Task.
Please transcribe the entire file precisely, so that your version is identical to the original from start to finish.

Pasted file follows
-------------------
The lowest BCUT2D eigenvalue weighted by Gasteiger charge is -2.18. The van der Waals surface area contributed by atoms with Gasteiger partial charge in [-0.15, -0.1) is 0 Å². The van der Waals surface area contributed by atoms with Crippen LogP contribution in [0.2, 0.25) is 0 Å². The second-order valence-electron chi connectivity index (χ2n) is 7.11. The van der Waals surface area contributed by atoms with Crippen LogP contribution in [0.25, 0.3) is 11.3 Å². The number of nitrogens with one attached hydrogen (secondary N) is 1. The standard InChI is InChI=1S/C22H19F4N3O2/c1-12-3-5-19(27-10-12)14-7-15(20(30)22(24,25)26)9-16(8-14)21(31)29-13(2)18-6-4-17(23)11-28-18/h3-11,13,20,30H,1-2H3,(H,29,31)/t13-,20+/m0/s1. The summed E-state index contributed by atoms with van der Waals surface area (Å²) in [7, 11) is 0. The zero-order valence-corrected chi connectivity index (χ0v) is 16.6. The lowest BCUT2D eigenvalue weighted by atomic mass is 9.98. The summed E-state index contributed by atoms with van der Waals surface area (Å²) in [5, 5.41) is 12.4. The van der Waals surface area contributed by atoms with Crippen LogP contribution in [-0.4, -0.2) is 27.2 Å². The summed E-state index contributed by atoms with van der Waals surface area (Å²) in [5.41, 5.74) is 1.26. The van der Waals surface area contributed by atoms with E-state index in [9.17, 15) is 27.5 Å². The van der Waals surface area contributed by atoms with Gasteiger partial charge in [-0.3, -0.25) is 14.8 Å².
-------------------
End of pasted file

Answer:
The lowest BCUT2D eigenvalue weighted by Gasteiger charge is -2.18. The van der Waals surface area contributed by atoms with Gasteiger partial charge in [-0.15, -0.1) is 0 Å². The van der Waals surface area contributed by atoms with Crippen LogP contribution in [0.2, 0.25) is 0 Å². The second-order valence-electron chi connectivity index (χ2n) is 7.11. The van der Waals surface area contributed by atoms with Crippen LogP contribution in [0.25, 0.3) is 11.3 Å². The number of nitrogens with one attached hydrogen (secondary N) is 1. The standard InChI is InChI=1S/C22H19F4N3O2/c1-12-3-5-19(27-10-12)14-7-15(20(30)22(24,25)26)9-16(8-14)21(31)29-13(2)18-6-4-17(23)11-28-18/h3-11,13,20,30H,1-2H3,(H,29,31)/t13-,20+/m0/s1. The summed E-state index contributed by atoms with van der Waals surface area (Å²) in [7, 11) is 0. The zero-order valence-corrected chi connectivity index (χ0v) is 16.6. The lowest BCUT2D eigenvalue weighted by atomic mass is 9.98. The summed E-state index contributed by atoms with van der Waals surface area (Å²) in [5, 5.41) is 12.4. The van der Waals surface area contributed by atoms with Crippen LogP contribution in [-0.4, -0.2) is 27.2 Å². The summed E-state index contributed by atoms with van der Waals surface area (Å²) in [5.41, 5.74) is 1.26. The van der Waals surface area contributed by atoms with E-state index in [9.17, 15) is 27.5 Å². The van der Waals surface area contributed by atoms with Gasteiger partial charge in [-0.3, -0.25) is 14.8 Å².